Friday, May 2, 2008

East Slabs of Sugarloaf

Over a month and no climbing, so what do I go and do on my first climb? I go and solo a long 5.5 in the Organs on a slab I've never been to before. To be fair, I've been to Sugarloaf many times, and am pretty familiar with the approach. But the East Slabs aren't even really in sight during the approach. I felt like exploring today. I took my climbing shoes, harness and a light rack and rope "just in case" and Sasha and I struck out for the slabs.

At a small saddle before the slabs I came across a nice camp where it appears that climbers have stock-piled supplies. It looks like the stuff has been un-touched for a long time, and if I needed the water, I'd use it. The rest of the gear was in pretty sorry shape, but the camp looked cozy and I'm already thinking about who I can convince to spend a week-end up there climbing all the slab routes.

At the base of the slabs, I tied Sasha up and scouted out the routes. I was able to identify the starts of most of them, and the rock was beautiful and inviting. Slabs so mellow you could run up them, lumpy hand-holds through-out. After my quick scouting, I decided I'd jump onto the Normal Route.

The start of the route>>

I had a light rack of nuts and tri-cams, as well as my aid hook and a 30 m rope. This is how I justify doing risky things, telling myself if I get sketched out I can simply put in some pro and get through or bail. I should have brought a bolt-kit too, because there isn't much pro you can place on a slab.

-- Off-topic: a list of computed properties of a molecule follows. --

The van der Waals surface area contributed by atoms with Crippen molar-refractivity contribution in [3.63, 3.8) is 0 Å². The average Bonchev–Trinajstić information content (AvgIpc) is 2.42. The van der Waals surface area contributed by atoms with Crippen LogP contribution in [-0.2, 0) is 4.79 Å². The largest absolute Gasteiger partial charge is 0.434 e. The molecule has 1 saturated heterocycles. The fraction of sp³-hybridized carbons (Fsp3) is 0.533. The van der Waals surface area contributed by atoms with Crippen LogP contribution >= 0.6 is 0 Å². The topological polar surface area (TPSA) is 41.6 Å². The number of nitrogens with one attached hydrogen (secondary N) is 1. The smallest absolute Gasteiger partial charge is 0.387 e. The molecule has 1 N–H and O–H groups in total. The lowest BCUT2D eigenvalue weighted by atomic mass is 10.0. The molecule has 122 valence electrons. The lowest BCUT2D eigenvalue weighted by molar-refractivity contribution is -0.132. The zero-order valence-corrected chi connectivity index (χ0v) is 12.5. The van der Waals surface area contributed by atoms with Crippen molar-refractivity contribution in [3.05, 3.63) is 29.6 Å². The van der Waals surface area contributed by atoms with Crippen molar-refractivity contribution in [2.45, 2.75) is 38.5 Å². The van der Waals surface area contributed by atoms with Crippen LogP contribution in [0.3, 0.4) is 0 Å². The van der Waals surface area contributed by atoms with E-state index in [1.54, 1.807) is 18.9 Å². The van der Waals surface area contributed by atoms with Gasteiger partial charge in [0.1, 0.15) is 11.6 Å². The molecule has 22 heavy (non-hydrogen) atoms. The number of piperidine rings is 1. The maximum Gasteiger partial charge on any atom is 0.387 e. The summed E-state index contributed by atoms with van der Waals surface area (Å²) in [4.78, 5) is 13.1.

I didn't get sketched out though, in fact I felt good. Calm and steady, I made my way up the route. I took my time, and paused frequently to check the topo I had. The light was strong, my focus was good and I let the accumulated stress of the last few weeks flush out of me.

I don't solo climb often, and I always prefer to climb roped up. I thought about this as I made my way over the delicate slab, how much of a difference a rope can make. ON climbs like this one, even being roped up doesn't help much because there are sections of slab over a hundred feet long without any protection. But still, knowing that if something were to go wrong, you have a safety net is a big psychological effect. And it kept my mind occupied for the first 200 ft or so. At some point though, I stopped thinking about how I was doing something potentially dangerous, and simply let myself wander over the rock, and follow the contours and cracks. Exploring and investigating different possibilities. Looking around myself and seeing blank but welcoming rock.

Hopefully I'll be back at those slabs again, preferably with a partner. For now though, I'll curl up with Liz and sleep soundly and contentedly.